|The Astor mansion at 65th Street and Fifth Avenue, circa 1900.|
Designed by society's famed architect, Richard Morris Hunt, who had designed many a mansion for the Vanderbilt family, the mansion was built by the John Jacob Astor IV, the Astor family playboy, for him and his mother, Caroline, the self-appointed queen of New York society and known to everyone as simply, THE Mrs. Astor. Mrs. Astor had originally reigned at a four-bay brownstone on 34th Street ~ currently today the present site of the Empire State Building. Due to a social fued between herself and her nephew, William Waldorf Astor, the neighboring townhouse at 34th Street, owned by her nephew, was demolished and replaced with a 13-story hotel, named, interestingly enough, "The Waldorf Hotel". All the dirt, dust, noise and traffic the hotel brought forced Queen Caroline to move from her home of 40 years. Replacing her home, a 17-story hotel built by son John, named rightfully, "The Astoria". Despite the family's feud, business, was, after all, business, so the two fueding cousins decided to merge the two hotels to form the "Waldorf~Astoria", New York City's most luxurious hotel.
|Carolus Duran's famed portrait of Caroline|
Astor, which she regally greeted guests in
Front of. It now hangs in the Metropolitan
Museum of Ar. Circa 1890's.
|The Ballroom/Art Gallery in the Astor mansion at 65th Street. Circa, 1902.|
|The dining room in the Astor mansion at 65th Street. Circa 1908.|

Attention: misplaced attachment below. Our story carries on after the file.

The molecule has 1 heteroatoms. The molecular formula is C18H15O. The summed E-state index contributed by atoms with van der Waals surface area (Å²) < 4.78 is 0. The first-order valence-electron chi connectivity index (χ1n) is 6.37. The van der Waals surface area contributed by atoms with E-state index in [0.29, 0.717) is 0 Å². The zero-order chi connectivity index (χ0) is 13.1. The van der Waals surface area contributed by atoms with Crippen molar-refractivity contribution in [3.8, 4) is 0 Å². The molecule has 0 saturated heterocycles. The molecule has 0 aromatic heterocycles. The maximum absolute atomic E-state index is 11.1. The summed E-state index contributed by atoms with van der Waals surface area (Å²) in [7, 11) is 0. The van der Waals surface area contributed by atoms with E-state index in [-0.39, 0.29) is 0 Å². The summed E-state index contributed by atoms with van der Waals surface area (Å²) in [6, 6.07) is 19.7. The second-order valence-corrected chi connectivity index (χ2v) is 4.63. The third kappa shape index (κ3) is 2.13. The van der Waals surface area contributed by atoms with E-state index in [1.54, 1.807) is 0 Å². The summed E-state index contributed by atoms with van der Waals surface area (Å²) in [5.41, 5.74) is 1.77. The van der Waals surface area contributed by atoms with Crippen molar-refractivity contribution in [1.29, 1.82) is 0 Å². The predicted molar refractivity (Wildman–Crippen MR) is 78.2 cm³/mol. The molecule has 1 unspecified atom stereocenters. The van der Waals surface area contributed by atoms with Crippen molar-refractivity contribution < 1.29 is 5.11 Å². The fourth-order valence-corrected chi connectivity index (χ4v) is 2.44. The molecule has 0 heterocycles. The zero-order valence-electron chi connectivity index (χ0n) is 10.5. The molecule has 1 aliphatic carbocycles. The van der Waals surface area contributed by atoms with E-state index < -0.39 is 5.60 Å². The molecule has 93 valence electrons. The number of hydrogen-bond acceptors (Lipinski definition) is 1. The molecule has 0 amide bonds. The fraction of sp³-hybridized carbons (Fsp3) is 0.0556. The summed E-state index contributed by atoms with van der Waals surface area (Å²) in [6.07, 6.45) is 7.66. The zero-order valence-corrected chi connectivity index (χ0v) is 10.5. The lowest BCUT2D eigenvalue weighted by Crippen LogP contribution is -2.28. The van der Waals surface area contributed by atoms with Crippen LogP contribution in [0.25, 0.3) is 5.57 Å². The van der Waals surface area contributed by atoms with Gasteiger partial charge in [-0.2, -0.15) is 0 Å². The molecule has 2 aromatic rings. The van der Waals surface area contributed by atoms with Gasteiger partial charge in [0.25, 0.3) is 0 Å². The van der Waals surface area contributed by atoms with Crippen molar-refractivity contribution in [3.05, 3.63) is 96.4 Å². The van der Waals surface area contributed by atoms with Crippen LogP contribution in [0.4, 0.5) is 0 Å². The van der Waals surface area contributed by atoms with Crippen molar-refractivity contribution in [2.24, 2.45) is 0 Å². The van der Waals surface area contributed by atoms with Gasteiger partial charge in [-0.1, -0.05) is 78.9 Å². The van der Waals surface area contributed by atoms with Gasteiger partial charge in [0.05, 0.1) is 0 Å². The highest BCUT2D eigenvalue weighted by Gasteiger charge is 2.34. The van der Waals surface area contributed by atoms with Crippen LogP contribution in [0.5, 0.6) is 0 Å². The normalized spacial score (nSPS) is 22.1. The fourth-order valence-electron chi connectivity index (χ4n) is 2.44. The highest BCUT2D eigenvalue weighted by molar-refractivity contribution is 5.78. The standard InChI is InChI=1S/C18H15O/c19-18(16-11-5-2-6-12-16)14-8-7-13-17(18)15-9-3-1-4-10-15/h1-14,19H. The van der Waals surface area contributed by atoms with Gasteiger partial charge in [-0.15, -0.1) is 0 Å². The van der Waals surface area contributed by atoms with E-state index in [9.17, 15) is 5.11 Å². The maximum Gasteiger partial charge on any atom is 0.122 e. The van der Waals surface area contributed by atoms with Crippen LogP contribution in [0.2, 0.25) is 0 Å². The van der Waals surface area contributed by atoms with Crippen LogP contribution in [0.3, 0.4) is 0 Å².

The mansion underwent massive renovations carried out by her son, after her death, to transform the home into a single residence. The partition wall was removed and the two staircases were replaced with one, baronial bronze great hall. Rooms were taken out and moved. Walls and floors were ripped apart and replaced. Furniture was sold and bought. Bedrooms were torn apart to make bigger ones. Fixtures were replaced. Moldings were updated. The only room not to be touched, save replacing the furniture, was the now out-dated ballroom, which it was said John kept as a tribute to his mother. The home was completely transformed.
|The Great Hall in the renovated Astor mansion at 65th Street. Circa 1912.|
After a mere 33 years in the Astor family, the mansion was sold by Caroline's grandson, Vincent, in 1926 for around $1 million. Had her son John not died in the sinking of the Titanic in 1912, it is likely the home would have survived much longer than it did. The wrecking ball finally put an end to Mrs. Astor's 5th Avenue palace, 18 years after her death, to be replaced by the Temple Emanu-El.